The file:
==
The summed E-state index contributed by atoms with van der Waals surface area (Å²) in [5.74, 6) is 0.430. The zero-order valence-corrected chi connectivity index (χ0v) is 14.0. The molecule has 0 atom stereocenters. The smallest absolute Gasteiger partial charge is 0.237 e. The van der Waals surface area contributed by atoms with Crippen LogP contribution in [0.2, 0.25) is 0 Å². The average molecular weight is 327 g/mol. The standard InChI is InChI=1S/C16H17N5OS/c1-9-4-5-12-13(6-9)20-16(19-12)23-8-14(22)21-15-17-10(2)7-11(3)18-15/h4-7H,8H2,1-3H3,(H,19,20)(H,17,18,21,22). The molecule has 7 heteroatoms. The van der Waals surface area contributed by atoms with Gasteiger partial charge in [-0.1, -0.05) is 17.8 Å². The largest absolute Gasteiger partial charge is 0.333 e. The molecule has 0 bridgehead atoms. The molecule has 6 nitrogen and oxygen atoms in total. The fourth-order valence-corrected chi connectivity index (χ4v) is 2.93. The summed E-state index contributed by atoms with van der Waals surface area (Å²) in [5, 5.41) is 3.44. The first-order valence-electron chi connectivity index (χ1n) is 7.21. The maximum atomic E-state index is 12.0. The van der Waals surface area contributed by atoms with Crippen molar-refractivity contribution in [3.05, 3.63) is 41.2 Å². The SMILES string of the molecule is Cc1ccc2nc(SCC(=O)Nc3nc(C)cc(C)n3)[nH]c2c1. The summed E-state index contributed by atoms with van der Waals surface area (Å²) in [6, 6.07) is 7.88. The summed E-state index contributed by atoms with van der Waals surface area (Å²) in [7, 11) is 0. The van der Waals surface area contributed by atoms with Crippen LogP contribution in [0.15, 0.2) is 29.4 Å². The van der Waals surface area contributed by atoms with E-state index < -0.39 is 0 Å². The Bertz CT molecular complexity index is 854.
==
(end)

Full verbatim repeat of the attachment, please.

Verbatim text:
The summed E-state index contributed by atoms with van der Waals surface area (Å²) in [5.74, 6) is 0.430. The zero-order valence-corrected chi connectivity index (χ0v) is 14.0. The molecule has 0 atom stereocenters. The smallest absolute Gasteiger partial charge is 0.237 e. The van der Waals surface area contributed by atoms with Crippen LogP contribution in [0.2, 0.25) is 0 Å². The average molecular weight is 327 g/mol. The standard InChI is InChI=1S/C16H17N5OS/c1-9-4-5-12-13(6-9)20-16(19-12)23-8-14(22)21-15-17-10(2)7-11(3)18-15/h4-7H,8H2,1-3H3,(H,19,20)(H,17,18,21,22). The molecule has 7 heteroatoms. The van der Waals surface area contributed by atoms with Gasteiger partial charge in [-0.1, -0.05) is 17.8 Å². The largest absolute Gasteiger partial charge is 0.333 e. The molecule has 0 bridgehead atoms. The molecule has 6 nitrogen and oxygen atoms in total. The fourth-order valence-corrected chi connectivity index (χ4v) is 2.93. The summed E-state index contributed by atoms with van der Waals surface area (Å²) in [5, 5.41) is 3.44. The first-order valence-electron chi connectivity index (χ1n) is 7.21. The maximum atomic E-state index is 12.0. The van der Waals surface area contributed by atoms with Crippen molar-refractivity contribution in [3.05, 3.63) is 41.2 Å². The SMILES string of the molecule is Cc1ccc2nc(SCC(=O)Nc3nc(C)cc(C)n3)[nH]c2c1. The summed E-state index contributed by atoms with van der Waals surface area (Å²) in [6, 6.07) is 7.88. The summed E-state index contributed by atoms with van der Waals surface area (Å²) in [7, 11) is 0. The van der Waals surface area contributed by atoms with Crippen LogP contribution in [0.15, 0.2) is 29.4 Å². The van der Waals surface area contributed by atoms with E-state index < -0.39 is 0 Å². The Bertz CT molecular complexity index is 854.